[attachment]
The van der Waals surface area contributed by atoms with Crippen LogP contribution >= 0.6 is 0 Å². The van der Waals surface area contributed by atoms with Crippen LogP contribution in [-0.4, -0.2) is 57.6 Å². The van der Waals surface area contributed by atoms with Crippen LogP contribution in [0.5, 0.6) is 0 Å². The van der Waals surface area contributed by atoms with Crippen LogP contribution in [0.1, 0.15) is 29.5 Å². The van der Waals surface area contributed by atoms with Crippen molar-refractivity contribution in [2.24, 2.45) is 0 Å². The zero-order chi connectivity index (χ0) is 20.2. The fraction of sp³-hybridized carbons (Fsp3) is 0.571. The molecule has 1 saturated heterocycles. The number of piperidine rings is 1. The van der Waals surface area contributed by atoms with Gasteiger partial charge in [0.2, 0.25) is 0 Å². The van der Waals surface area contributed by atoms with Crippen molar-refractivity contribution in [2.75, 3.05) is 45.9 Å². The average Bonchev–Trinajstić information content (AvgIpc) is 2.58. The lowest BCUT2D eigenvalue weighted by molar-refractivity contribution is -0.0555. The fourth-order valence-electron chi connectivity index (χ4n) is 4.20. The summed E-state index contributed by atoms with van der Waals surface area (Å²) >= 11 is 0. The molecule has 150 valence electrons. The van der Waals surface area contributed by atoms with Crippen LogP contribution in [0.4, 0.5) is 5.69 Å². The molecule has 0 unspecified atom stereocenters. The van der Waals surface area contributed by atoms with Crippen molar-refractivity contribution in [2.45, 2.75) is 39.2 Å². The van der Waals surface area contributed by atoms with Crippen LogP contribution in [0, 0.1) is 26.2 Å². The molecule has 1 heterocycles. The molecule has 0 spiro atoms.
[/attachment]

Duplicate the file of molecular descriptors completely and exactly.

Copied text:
The van der Waals surface area contributed by atoms with Crippen LogP contribution >= 0.6 is 0 Å². The van der Waals surface area contributed by atoms with Crippen LogP contribution in [-0.4, -0.2) is 57.6 Å². The van der Waals surface area contributed by atoms with Crippen LogP contribution in [0.5, 0.6) is 0 Å². The van der Waals surface area contributed by atoms with Crippen LogP contribution in [0.1, 0.15) is 29.5 Å². The van der Waals surface area contributed by atoms with Crippen molar-refractivity contribution in [2.24, 2.45) is 0 Å². The zero-order chi connectivity index (χ0) is 20.2. The fraction of sp³-hybridized carbons (Fsp3) is 0.571. The molecule has 1 saturated heterocycles. The number of piperidine rings is 1. The van der Waals surface area contributed by atoms with Gasteiger partial charge in [0.2, 0.25) is 0 Å². The van der Waals surface area contributed by atoms with Crippen molar-refractivity contribution in [2.75, 3.05) is 45.9 Å². The average Bonchev–Trinajstić information content (AvgIpc) is 2.58. The lowest BCUT2D eigenvalue weighted by molar-refractivity contribution is -0.0555. The fourth-order valence-electron chi connectivity index (χ4n) is 4.20. The summed E-state index contributed by atoms with van der Waals surface area (Å²) >= 11 is 0. The molecule has 150 valence electrons. The van der Waals surface area contributed by atoms with Crippen LogP contribution in [0.4, 0.5) is 5.69 Å². The molecule has 0 unspecified atom stereocenters. The van der Waals surface area contributed by atoms with Crippen molar-refractivity contribution in [2.45, 2.75) is 39.2 Å². The van der Waals surface area contributed by atoms with Crippen LogP contribution in [0, 0.1) is 26.2 Å². The molecule has 1 heterocycles. The molecule has 0 spiro atoms.